That is why Drew Eckl undertook the review a year ago to track percentages of women and minority lawyers at each phase of the talent pipeline. “We can clearly identify where there might be a problem in the pipeline, so we keep it from becoming a bigger problem,” said Drew Eckl’s COO, Christy Walsh, who keeps detailed spreadsheets on the diversity statistics.
For instance, there is a big gap at the nonequity partner level, she said. None of the firm’s 19 nonequity partners are racial minorities. That means that only 6.7% of Drew Eckl’s total partners are minorities (three equity partners, including Burrell and Roper)—below the 7.3% of partners of color at midsize firms nationally, according to NALP.
Drew Eckl crafted a new training program for senior associates, Path to Partnership, that it hopes will close that gap for nonequity partners—and improve retention.
It launched the yearlong program in January 2019 to stem associate attrition overall and help more associates advance to partner. The firm is making sure its diverse associates participate. In the 2020 class, 60% of the candidates are women and minorities, and of those, 13% are lawyers of color.
Drew Eckl set clear, objective admission criteria for Path to Partnership to eliminate unconscious bias, Walsh said. The program is open to everyone who meets certain billable hours targets, plus years of experience in practice and working at Drew Eckl.
Structured Panel Interviews
Schwabe’s increases in associate diversity are partly attributable to its overhaul of the associate interview process to guard against implicit bias in hiring. The firm adopted what it calls structured panel interviews for all associate candidates, whether entry-level or laterals.
Interviewers ask candidates questions designed to elicit responses about traits that Schwabe has determined lead to success in its culture, most importantly, collaborating with co-workers and clients.
“We’re looking to see how people handle the everyday challenges of being a lawyer, instead of asking the usual questions about things like law review,” Straus said.
Baird-Johnson said about 30 attorneys and senior staff are trained in the process. An ideal interviewer panel, she said, would include shareholders and associates who identify as diverse. “We don’t want a candidate to see four white men,” she said.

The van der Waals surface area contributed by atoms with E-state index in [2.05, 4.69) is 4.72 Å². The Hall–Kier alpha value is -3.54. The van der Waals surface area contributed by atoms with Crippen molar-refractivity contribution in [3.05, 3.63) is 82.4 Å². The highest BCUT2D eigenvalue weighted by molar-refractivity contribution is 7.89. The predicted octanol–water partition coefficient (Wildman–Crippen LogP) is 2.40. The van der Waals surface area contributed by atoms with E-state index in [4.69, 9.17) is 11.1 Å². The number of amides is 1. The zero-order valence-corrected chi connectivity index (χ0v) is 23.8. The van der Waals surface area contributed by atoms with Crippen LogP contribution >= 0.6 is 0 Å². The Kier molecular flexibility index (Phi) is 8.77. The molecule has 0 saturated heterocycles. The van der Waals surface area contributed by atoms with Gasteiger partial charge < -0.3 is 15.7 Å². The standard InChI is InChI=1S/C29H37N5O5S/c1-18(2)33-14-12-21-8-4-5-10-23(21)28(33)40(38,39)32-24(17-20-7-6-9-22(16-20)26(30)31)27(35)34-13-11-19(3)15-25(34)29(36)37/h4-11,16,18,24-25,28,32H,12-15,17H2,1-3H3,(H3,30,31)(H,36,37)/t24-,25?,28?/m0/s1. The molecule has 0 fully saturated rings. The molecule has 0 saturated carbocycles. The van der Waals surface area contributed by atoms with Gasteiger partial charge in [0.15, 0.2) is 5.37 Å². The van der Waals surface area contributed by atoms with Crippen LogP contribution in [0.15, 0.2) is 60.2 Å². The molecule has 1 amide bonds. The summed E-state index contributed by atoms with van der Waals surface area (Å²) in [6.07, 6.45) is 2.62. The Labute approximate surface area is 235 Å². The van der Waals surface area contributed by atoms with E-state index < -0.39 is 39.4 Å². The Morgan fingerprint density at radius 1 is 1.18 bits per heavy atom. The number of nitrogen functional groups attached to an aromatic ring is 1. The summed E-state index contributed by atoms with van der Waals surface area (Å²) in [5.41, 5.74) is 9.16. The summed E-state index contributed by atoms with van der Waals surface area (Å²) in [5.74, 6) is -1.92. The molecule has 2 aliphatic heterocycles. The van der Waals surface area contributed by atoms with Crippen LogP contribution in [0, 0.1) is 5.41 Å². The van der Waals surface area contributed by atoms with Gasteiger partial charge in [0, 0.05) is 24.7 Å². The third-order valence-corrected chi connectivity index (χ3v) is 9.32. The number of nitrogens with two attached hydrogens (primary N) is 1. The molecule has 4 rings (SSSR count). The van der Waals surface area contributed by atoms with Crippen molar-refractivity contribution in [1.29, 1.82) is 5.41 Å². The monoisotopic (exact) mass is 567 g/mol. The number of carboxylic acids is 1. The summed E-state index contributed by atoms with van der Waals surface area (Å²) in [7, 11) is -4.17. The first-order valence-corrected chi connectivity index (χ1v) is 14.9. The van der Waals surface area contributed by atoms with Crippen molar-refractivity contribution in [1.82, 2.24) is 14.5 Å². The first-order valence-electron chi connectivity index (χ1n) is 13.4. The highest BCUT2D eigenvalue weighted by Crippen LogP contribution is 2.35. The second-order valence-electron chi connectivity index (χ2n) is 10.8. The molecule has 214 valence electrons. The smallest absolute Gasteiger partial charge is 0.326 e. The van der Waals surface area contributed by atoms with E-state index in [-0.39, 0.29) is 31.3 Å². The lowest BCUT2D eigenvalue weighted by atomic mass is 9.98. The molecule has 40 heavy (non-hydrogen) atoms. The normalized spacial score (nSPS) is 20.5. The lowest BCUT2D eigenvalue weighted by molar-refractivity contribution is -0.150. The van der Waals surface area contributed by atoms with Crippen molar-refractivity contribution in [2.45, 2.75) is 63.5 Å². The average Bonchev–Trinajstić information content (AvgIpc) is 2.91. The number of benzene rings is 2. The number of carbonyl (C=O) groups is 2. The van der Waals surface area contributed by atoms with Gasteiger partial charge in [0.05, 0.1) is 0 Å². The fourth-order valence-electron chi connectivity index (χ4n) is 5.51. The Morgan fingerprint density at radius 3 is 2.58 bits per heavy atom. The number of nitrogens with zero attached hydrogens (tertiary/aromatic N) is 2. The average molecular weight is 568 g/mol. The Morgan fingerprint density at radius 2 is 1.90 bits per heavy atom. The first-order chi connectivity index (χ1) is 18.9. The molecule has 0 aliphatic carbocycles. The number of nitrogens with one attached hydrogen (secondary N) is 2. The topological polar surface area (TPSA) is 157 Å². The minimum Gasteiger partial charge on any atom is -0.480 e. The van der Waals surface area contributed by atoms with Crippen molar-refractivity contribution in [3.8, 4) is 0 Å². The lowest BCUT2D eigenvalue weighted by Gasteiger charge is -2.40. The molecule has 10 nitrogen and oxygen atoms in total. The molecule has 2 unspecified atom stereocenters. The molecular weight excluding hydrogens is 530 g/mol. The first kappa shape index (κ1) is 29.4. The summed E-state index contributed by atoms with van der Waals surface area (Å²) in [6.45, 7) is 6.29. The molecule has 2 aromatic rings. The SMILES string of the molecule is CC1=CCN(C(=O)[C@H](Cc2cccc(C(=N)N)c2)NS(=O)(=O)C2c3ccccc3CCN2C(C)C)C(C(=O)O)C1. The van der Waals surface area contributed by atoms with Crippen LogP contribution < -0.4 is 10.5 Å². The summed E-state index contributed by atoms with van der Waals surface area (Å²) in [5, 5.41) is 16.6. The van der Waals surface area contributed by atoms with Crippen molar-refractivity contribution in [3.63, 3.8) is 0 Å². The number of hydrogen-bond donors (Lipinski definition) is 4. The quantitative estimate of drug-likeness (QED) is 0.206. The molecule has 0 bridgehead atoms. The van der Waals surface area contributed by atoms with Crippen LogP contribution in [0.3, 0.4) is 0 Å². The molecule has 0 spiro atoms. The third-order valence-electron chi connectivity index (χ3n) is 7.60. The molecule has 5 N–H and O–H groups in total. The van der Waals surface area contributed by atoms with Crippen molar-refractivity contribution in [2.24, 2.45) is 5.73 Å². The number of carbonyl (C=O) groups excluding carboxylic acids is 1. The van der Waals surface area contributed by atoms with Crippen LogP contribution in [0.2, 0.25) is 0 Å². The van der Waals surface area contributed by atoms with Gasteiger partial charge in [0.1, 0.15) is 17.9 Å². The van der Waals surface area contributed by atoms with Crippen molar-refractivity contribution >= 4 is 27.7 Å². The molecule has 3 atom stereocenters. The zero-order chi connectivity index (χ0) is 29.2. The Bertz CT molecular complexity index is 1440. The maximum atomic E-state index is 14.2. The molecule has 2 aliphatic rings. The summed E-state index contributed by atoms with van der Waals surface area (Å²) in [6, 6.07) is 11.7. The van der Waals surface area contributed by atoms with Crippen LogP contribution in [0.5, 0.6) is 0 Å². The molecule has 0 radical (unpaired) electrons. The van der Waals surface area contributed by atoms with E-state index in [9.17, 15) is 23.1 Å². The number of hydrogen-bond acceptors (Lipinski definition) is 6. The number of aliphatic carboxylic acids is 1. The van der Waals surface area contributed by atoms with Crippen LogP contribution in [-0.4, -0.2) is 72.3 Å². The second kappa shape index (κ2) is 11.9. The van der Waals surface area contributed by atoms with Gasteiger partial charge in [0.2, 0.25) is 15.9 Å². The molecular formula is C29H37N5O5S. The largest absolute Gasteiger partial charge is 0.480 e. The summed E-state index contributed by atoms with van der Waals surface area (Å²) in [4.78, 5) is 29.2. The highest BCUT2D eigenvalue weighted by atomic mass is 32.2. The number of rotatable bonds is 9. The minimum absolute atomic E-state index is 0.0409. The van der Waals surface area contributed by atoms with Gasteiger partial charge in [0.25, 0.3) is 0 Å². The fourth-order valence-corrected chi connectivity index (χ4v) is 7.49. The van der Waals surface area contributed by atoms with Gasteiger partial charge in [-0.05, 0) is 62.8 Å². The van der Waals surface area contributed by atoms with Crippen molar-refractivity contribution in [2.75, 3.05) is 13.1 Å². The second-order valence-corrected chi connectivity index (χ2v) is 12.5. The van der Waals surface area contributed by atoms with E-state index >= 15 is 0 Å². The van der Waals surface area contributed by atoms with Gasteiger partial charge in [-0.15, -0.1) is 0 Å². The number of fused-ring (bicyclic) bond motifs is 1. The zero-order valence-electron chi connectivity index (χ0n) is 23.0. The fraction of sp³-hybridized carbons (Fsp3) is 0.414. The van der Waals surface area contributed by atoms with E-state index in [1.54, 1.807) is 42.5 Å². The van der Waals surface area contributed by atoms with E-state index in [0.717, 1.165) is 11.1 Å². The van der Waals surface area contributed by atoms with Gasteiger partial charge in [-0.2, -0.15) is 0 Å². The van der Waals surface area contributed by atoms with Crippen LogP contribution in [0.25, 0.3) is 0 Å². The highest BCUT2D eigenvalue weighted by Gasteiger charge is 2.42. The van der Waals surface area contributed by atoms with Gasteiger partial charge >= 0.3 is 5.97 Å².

The interviewers use a numerical system to rank each candidate on the traits that Schwabe seeks. “It takes the implicit bias out of the system,” Straus said, “as opposed to when I came out of law school 40 years ago and people would talk about their favorite football teams.”
Despite the advances in associate diversity, only 16% of Schwabe’s lawyers firmwide are racial minorities or LGBTQ, as opposed to 24% of associates, and the percentage of women drops from 52% for associates to 33% firmwide.
As at other firms, that is due to the fact that more shareholders at the top of the talent pipeline are white and male, and that diverse lawyers have a lower retention rate at the firm. At the equity shareholder level, 17% are racial minorities or LGBTQ and 22% are women.
To address that disparity, Schwabe CEO Graciela Gomez Cowger has asked Straus and Baird-Johnson to focus on retention this year.
A big part of that is ensuring that there is a sufficient support network so diverse lawyers feel they belong, Straus and Baird-Johnson said. So they are assessing how work is assigned and considering ways to provide “better and more feedback” than just an annual evaluation. And they’re pairing younger associates with diverse shareholders to advise on their development and with more experienced associates as mentors.
Baird-Johnson said the firm is also considering a new approach to getting feedback from diverse lawyers. In addition to the standard exit interview asking those departing for their reasons, the firm is considering asking those still with the firm why they have stayed.
“We want to find out what we’re doing right,” she explained.
Reprinted with permission from the January 24, 2021 edition of the Daily Report© 2021 ALM Media Properties, LLC. All rights reserved. Further duplication without permission is prohibited, contact 877-257-3382 or firstname.lastname@example.org.